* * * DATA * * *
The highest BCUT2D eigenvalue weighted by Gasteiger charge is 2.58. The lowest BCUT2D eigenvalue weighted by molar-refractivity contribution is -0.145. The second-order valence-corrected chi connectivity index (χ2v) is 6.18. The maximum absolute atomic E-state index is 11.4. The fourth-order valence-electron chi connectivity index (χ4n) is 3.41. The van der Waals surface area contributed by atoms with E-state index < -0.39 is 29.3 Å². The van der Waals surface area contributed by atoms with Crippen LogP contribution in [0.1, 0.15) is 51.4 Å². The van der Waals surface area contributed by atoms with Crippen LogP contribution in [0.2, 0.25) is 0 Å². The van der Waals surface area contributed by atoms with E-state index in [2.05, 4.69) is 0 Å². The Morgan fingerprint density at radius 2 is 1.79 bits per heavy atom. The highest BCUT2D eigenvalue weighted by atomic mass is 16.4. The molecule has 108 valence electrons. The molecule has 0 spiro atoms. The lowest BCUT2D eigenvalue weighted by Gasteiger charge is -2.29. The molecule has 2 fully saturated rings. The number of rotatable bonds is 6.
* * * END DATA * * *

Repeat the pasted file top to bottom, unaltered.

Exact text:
The highest BCUT2D eigenvalue weighted by Gasteiger charge is 2.58. The lowest BCUT2D eigenvalue weighted by molar-refractivity contribution is -0.145. The second-order valence-corrected chi connectivity index (χ2v) is 6.18. The maximum absolute atomic E-state index is 11.4. The fourth-order valence-electron chi connectivity index (χ4n) is 3.41. The van der Waals surface area contributed by atoms with E-state index < -0.39 is 29.3 Å². The van der Waals surface area contributed by atoms with Crippen LogP contribution in [0.1, 0.15) is 51.4 Å². The van der Waals surface area contributed by atoms with Crippen LogP contribution in [0.2, 0.25) is 0 Å². The van der Waals surface area contributed by atoms with E-state index in [2.05, 4.69) is 0 Å². The Morgan fingerprint density at radius 2 is 1.79 bits per heavy atom. The highest BCUT2D eigenvalue weighted by atomic mass is 16.4. The molecule has 108 valence electrons. The molecule has 0 spiro atoms. The lowest BCUT2D eigenvalue weighted by Gasteiger charge is -2.29. The molecule has 2 fully saturated rings. The number of rotatable bonds is 6.